Preliminary fourth-quarter 2019 results for Red Robin Gourmet Burgers (NASDAQ:RRGB) are in, and they aren't great. Restaurant traffic was down 3.4%, and quarterly revenue fell 1.2% because of restaurant closures. It's something investors have come to expect, as revenue, net income, and comparable sales have all trended down in recent years. As a result, shares are still down over 60% from 2015 highs.

Red Robin knows it can't go on as it has over the last several years. To stage a comeback plan, the company hired Paul Murphy as CEO, a restaurant executive known for turnarounds. The board of directors also rejected a buyout offer from Vintage Capital, fully hitching the company's wagon to the comeback plan it outlined at the ICR Investor Conference. 

But should investors buy it?

man surrounded by question marks

Image source: Getty Images.

Murphy's track record

Red Robin's newly hired CEO Paul Murphy is no stranger to the public markets. He was CEO of Del Taco as the company went public via a reverse merger with Levy Acquisition Corp in 2015. At the time, Del Taco had 10 straight quarters of comparable-sales growth, and was improving margins. 

Murphy was hired away from Del Taco in 2017 to help fix a struggling Noodles & Company. As he arrived in his executive chairman role, the company was operating at a net loss, comparable sales were falling, and a slew of underperforming restaurants had just been shuttered. Fast forward to when Noodles & Company reported third-quarter 2019 results, two years after Murphy's arrival. The company is now profitable, and has six straight quarters of comparable-sales growth. Additionally, it's preparing to return to unit growth, targeting 5% growth in 2021.

It wouldn't be fair to attribute improving results at Del Taco and Noodles & Company solely to Murphy. But at the very least, he was involved in the process both times, and he saw what it will take to turn a struggling Red Robin around.

Bacon Curry Burger and Zen Chicken Sandwich

Image source: Red Robin Gourmet Burgers.

The comeback plan

As is often the case with restaurant stocks, Red Robin's plan starts with growing comparable sales. Right now the company is running a test at 20 locations by tweaking the menu and staffing its stores differently, among other things. Early results show these 20 locations are starting to outperform. Given these results, and Murphy's track record with comparable sales, it's reasonable to expect Red Robin to soon return to comparable-sales growth and guest-traffic growth. It's guiding for low single-digit comp-sales growth in 2020.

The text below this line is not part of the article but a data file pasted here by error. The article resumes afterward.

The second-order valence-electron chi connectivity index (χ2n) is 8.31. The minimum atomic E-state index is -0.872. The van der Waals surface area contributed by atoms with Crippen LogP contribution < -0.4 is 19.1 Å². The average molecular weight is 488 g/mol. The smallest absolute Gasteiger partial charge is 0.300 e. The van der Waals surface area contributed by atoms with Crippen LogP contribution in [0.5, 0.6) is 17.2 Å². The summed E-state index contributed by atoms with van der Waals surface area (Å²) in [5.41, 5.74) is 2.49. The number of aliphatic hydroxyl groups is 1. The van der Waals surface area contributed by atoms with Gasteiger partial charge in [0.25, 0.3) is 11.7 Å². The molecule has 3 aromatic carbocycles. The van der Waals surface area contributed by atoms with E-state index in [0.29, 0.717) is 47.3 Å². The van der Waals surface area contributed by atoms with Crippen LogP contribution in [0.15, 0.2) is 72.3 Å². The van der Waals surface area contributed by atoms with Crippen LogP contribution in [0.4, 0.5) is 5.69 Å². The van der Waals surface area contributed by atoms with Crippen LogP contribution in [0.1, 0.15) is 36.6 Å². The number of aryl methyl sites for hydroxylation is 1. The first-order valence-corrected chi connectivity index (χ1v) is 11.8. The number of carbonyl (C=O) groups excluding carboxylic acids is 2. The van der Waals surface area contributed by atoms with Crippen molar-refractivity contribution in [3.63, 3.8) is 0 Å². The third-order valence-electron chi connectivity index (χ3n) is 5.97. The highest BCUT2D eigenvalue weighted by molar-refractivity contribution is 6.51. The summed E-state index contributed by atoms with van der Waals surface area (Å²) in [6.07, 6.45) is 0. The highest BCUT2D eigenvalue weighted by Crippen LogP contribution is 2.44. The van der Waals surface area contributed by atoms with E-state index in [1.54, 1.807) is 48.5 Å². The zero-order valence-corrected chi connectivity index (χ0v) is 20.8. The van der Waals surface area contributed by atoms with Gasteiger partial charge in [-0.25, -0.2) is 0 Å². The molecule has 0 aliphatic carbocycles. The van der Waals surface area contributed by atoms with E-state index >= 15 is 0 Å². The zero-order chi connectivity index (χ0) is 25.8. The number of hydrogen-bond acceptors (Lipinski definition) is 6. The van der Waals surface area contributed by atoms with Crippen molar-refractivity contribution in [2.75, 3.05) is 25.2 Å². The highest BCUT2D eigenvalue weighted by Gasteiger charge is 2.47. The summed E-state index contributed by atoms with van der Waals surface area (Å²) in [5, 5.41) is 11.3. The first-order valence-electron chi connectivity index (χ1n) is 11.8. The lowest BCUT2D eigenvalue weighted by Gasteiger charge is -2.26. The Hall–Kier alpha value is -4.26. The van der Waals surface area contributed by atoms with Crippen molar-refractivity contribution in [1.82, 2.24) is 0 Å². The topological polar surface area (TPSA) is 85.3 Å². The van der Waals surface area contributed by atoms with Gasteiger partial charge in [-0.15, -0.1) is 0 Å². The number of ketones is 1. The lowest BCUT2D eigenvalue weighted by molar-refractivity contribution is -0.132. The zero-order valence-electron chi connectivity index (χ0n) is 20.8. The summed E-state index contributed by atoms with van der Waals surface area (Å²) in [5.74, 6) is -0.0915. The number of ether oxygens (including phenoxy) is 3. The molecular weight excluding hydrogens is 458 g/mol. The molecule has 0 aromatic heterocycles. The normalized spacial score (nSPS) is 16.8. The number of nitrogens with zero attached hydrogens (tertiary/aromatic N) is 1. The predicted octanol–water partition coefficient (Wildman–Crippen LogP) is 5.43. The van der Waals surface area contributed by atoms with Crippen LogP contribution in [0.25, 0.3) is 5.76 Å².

Growing comparable sales by increasing guest traffic can improve margins, assuming Red Robin keeps costs under control. Improved margins lead to improved profitability, and potentially generates more free cash flow. The company is targeting $35 million in free cash flow for 2020, and $45 million annually from 2021 to 2023. Net income targets aren't given, but it's targeting slightly positive EBITDA growth in 2020, and 10% to 15% annual EBITDA growth through 2023. Its 2023 EBITDA target is $150 million. For perspective, trailing-twelve-month EBITDA is $102.9 million.

With more cash on hand, Red Robin intends to increase shareholder value by paying down debt (currently $189 million) and buying back shares. It's worth noting that the company has $71.1 million left on its current share repurchase authorization. That's a significant amount for a company with a market capitalization of just $445 million.

Better than $40 per share?

Vintage Capital made an unsolicited bid of $40 per share to buy Red Robin. That's around a 16% premium to where shares currently trade, and a 60% premium to where the stock was valued at the time. Since Red Robin rejected that bid, shareholders hope that the company can do better than a 16% return as an independent company.

Growing comparable sales, improving profitability, and increasing shareholder value from share buybacks all give this stock upside. While a stabilized Red Robin could be worth more than $40 per share in the short term, I question where long-term growth will come from for this company. It already has 561 locations, which is large for a casual-dining chain and limits growth opportunities. But even if there were lots of growth potential, the company has suspended opening new locations for the time being anyway.

In the end I believe investors should view this for what it is: a plan to stop the bleeding. And I believe it will. But I would remain on the sidelines until a separate plan is presented that shows a long-term growth opportunity.